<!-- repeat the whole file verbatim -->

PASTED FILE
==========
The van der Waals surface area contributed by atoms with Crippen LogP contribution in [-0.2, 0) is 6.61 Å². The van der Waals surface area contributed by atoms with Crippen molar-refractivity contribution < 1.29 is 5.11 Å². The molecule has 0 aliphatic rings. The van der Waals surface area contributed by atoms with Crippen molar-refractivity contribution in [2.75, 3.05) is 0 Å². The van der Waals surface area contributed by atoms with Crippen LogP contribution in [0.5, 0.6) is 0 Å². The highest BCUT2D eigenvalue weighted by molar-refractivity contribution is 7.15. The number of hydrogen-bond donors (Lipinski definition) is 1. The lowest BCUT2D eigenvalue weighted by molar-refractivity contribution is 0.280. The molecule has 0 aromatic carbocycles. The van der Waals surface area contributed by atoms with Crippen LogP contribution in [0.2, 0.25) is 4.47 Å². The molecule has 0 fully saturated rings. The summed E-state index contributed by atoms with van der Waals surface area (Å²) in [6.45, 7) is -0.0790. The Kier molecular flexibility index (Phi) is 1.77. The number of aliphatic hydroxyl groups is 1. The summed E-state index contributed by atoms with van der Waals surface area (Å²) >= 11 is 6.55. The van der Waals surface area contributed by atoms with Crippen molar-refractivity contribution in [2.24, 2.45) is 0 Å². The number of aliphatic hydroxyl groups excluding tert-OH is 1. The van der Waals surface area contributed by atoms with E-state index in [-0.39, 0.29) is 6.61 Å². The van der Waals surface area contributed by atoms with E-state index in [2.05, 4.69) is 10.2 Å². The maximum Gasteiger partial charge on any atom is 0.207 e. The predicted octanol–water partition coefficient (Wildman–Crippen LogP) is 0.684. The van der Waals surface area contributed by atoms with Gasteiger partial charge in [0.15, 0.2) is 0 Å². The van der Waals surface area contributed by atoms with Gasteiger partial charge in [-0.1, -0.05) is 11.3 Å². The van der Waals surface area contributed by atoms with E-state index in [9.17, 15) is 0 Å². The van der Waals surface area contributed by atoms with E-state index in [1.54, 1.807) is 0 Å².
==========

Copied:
The van der Waals surface area contributed by atoms with Crippen LogP contribution in [-0.2, 0) is 6.61 Å². The van der Waals surface area contributed by atoms with Crippen molar-refractivity contribution < 1.29 is 5.11 Å². The molecule has 0 aliphatic rings. The van der Waals surface area contributed by atoms with Crippen molar-refractivity contribution in [2.75, 3.05) is 0 Å². The van der Waals surface area contributed by atoms with Crippen LogP contribution in [0.5, 0.6) is 0 Å². The highest BCUT2D eigenvalue weighted by molar-refractivity contribution is 7.15. The number of hydrogen-bond donors (Lipinski definition) is 1. The lowest BCUT2D eigenvalue weighted by molar-refractivity contribution is 0.280. The molecule has 0 aromatic carbocycles. The van der Waals surface area contributed by atoms with Crippen LogP contribution in [0.2, 0.25) is 4.47 Å². The molecule has 0 fully saturated rings. The summed E-state index contributed by atoms with van der Waals surface area (Å²) in [6.45, 7) is -0.0790. The Kier molecular flexibility index (Phi) is 1.77. The number of aliphatic hydroxyl groups is 1. The summed E-state index contributed by atoms with van der Waals surface area (Å²) >= 11 is 6.55. The van der Waals surface area contributed by atoms with Crippen molar-refractivity contribution in [2.24, 2.45) is 0 Å². The number of aliphatic hydroxyl groups excluding tert-OH is 1. The van der Waals surface area contributed by atoms with E-state index in [-0.39, 0.29) is 6.61 Å². The van der Waals surface area contributed by atoms with E-state index in [2.05, 4.69) is 10.2 Å². The maximum Gasteiger partial charge on any atom is 0.207 e. The predicted octanol–water partition coefficient (Wildman–Crippen LogP) is 0.684. The van der Waals surface area contributed by atoms with Gasteiger partial charge in [0.15, 0.2) is 0 Å². The van der Waals surface area contributed by atoms with Gasteiger partial charge in [-0.1, -0.05) is 11.3 Å². The van der Waals surface area contributed by atoms with E-state index in [9.17, 15) is 0 Å². The van der Waals surface area contributed by atoms with E-state index in [1.54, 1.807) is 0 Å².